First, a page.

- The Washington Times - Monday, February 11, 2008


President Bush’s fiscal 2009 budget request contains an ambitious energy agenda, including $641 million for research and development of technology to increase the cost-effectiveness of carbon capture and storage. He also proposes $1.65 billion in tax credits for companies investing in these clean-coal technologies and $5.5 billion to clean up nuclear research and production sites.

In December, Mr. Bush signed into law the first major increase in vehicle fuel-efficiency standards since 1975. That law also seeks to increase the use of biofuels and produce more energy-efficient homes and appliances.

During this presidential election season, each of the major candidates has offered his or her take on energy and the environment. How would the candidates shape and reshape American energy policy should they capture the White House? Some are clearly positioned as politically correct global- warming alarmists.

Among Republicans, John McCain has touted reducing global warming as a central focus of his campaign. In the Senate, Mr. McCain has co-sponsored (with Sen. Joe Lieberman) a bill that would put in place a market-based, cap-and-trade system, and he has been a strong advocate of expanding nuclear power power.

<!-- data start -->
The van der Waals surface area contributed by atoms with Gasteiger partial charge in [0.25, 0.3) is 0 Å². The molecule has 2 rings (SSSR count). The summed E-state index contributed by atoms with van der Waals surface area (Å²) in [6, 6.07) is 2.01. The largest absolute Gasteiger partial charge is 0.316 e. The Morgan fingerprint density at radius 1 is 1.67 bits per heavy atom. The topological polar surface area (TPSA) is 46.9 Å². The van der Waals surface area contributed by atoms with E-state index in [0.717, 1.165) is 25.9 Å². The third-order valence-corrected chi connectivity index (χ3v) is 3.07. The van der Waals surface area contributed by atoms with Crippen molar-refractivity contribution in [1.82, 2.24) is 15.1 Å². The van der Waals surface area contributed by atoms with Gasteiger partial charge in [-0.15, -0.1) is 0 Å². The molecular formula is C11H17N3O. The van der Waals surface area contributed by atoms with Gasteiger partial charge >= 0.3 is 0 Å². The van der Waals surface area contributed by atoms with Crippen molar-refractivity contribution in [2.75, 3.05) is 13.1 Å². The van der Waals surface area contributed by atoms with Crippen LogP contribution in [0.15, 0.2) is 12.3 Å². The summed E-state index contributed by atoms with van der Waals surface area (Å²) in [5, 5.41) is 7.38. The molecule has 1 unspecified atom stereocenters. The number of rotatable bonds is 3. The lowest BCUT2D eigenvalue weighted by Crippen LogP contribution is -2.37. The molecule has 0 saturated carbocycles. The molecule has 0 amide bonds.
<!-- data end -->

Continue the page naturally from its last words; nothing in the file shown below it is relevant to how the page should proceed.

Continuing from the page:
Mike Huckabee has put forth a plan for energy independence that he hopes will keep the U.S. economy competitive with the economies of India and China. He has pledged to attain the goal of energy independence “by the end of my second term.” Mr. Huckabee has also advocated for increasing further use of alternative energy sources such as wind, solar, hydrogen and biodiesels.

For their part, the two top Democrats have espoused energy plans that are similar to each other and both advocate implementation of a cap-and-trade system similar to Mr. McCain’s.

Hillary Clinton has been a vocal critic of what she sees as human-induced global warming, and she has called for increasing fuel-efficiency standards by a staggering amount: to 55 mpg by 2030. She claims this would be possible by granting automakers $20 billion in “Green Vehicle Bonds.”

Barack Obama has proposed an extensive plan to address climate change and create what he calls a “green economy.” He claims his cap-and-trade system would reduce greenhouse-gas emissions 80 percent by 2050 and asserts his plan would create millions of new jobs in the United States by investing $150 billion over 10 years to develop energy-efficient technology and infrastructure. Mr. Obama would also require that 25 percent of electricity come from renewable sources by 2025 and that at least 30 percent of the federal government’s electricity come from renewable sources by 2020. Mr. Obama also wants to make all new buildings “carbon neutral” by 2030, and an Obama White House would offer grants to those developers that would accomplish this sooner. (Talk about ambitious.)

While the science of global warming is still uncertain (indeed, weather patterns have been observed for a mere fraction of the world’s history) our politicians, both current and would-be presidents, have bought into the latest global-warming alarmism and look forward to making consumers pay the price.

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